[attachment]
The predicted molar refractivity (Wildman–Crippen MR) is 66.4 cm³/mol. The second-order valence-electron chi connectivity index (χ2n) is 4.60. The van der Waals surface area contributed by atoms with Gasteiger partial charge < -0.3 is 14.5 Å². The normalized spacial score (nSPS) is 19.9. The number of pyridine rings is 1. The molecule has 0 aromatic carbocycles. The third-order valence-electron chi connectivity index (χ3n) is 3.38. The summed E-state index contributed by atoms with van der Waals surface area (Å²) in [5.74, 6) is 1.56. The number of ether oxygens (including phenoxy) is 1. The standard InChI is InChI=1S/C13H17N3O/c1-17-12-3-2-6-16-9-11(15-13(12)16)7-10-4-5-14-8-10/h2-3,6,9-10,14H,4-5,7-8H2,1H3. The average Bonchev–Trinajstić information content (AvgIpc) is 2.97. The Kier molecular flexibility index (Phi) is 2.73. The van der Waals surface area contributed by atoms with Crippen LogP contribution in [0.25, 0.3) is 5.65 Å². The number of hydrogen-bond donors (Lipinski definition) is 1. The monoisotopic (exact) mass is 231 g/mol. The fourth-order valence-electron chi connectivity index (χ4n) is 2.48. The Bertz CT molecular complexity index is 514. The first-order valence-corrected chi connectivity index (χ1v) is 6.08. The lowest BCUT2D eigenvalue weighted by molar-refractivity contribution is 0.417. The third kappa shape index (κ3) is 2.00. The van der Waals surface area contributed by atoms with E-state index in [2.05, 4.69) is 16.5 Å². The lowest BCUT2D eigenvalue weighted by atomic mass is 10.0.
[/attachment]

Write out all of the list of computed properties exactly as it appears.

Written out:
The predicted molar refractivity (Wildman–Crippen MR) is 66.4 cm³/mol. The second-order valence-electron chi connectivity index (χ2n) is 4.60. The van der Waals surface area contributed by atoms with Gasteiger partial charge < -0.3 is 14.5 Å². The normalized spacial score (nSPS) is 19.9. The number of pyridine rings is 1. The molecule has 0 aromatic carbocycles. The third-order valence-electron chi connectivity index (χ3n) is 3.38. The summed E-state index contributed by atoms with van der Waals surface area (Å²) in [5.74, 6) is 1.56. The number of ether oxygens (including phenoxy) is 1. The standard InChI is InChI=1S/C13H17N3O/c1-17-12-3-2-6-16-9-11(15-13(12)16)7-10-4-5-14-8-10/h2-3,6,9-10,14H,4-5,7-8H2,1H3. The average Bonchev–Trinajstić information content (AvgIpc) is 2.97. The Kier molecular flexibility index (Phi) is 2.73. The van der Waals surface area contributed by atoms with Crippen LogP contribution in [0.25, 0.3) is 5.65 Å². The number of hydrogen-bond donors (Lipinski definition) is 1. The monoisotopic (exact) mass is 231 g/mol. The fourth-order valence-electron chi connectivity index (χ4n) is 2.48. The Bertz CT molecular complexity index is 514. The first-order valence-corrected chi connectivity index (χ1v) is 6.08. The lowest BCUT2D eigenvalue weighted by molar-refractivity contribution is 0.417. The third kappa shape index (κ3) is 2.00. The van der Waals surface area contributed by atoms with E-state index in [2.05, 4.69) is 16.5 Å². The lowest BCUT2D eigenvalue weighted by atomic mass is 10.0.